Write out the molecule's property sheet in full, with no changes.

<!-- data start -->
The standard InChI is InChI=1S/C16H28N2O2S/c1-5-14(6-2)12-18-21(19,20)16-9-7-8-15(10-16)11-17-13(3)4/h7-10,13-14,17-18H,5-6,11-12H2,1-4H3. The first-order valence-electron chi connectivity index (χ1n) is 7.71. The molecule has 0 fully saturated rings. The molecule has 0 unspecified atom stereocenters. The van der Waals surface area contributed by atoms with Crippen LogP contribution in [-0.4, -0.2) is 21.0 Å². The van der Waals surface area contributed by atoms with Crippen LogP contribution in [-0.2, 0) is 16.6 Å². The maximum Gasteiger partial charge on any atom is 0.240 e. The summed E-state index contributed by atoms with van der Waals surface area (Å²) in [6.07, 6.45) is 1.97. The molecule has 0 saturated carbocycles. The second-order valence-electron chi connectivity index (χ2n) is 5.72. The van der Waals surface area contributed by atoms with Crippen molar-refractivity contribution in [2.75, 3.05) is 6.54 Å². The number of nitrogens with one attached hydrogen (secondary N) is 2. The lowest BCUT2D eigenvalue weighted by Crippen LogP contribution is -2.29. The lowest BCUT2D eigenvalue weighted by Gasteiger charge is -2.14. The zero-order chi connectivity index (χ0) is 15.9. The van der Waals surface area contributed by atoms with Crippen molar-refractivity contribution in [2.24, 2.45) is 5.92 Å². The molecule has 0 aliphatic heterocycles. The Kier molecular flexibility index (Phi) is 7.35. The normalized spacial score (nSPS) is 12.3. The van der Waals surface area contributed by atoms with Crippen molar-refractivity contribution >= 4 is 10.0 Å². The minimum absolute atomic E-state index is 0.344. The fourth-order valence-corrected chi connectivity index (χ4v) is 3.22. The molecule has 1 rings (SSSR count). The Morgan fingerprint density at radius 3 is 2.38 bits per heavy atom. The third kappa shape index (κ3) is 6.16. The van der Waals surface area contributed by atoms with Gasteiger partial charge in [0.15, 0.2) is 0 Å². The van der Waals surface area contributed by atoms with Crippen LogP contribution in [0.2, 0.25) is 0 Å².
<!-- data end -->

The standard InChI is InChI=1S/C16H28N2O2S/c1-5-14(6-2)12-18-21(19,20)16-9-7-8-15(10-16)11-17-13(3)4/h7-10,13-14,17-18H,5-6,11-12H2,1-4H3. The first-order valence-electron chi connectivity index (χ1n) is 7.71. The molecule has 0 fully saturated rings. The molecule has 0 unspecified atom stereocenters. The van der Waals surface area contributed by atoms with Crippen LogP contribution in [-0.4, -0.2) is 21.0 Å². The van der Waals surface area contributed by atoms with Crippen LogP contribution in [-0.2, 0) is 16.6 Å². The maximum Gasteiger partial charge on any atom is 0.240 e. The summed E-state index contributed by atoms with van der Waals surface area (Å²) in [6.07, 6.45) is 1.97. The molecule has 0 saturated carbocycles. The second-order valence-electron chi connectivity index (χ2n) is 5.72. The van der Waals surface area contributed by atoms with Crippen molar-refractivity contribution in [2.75, 3.05) is 6.54 Å². The number of nitrogens with one attached hydrogen (secondary N) is 2. The lowest BCUT2D eigenvalue weighted by Crippen LogP contribution is -2.29. The lowest BCUT2D eigenvalue weighted by Gasteiger charge is -2.14. The zero-order chi connectivity index (χ0) is 15.9. The van der Waals surface area contributed by atoms with Crippen molar-refractivity contribution in [2.24, 2.45) is 5.92 Å². The molecule has 0 aliphatic heterocycles. The Kier molecular flexibility index (Phi) is 7.35. The normalized spacial score (nSPS) is 12.3. The van der Waals surface area contributed by atoms with Crippen molar-refractivity contribution >= 4 is 10.0 Å². The minimum absolute atomic E-state index is 0.344. The fourth-order valence-corrected chi connectivity index (χ4v) is 3.22. The molecule has 1 rings (SSSR count). The Morgan fingerprint density at radius 3 is 2.38 bits per heavy atom. The third kappa shape index (κ3) is 6.16. The van der Waals surface area contributed by atoms with Gasteiger partial charge in [0.15, 0.2) is 0 Å². The van der Waals surface area contributed by atoms with Crippen LogP contribution in [0.2, 0.25) is 0 Å².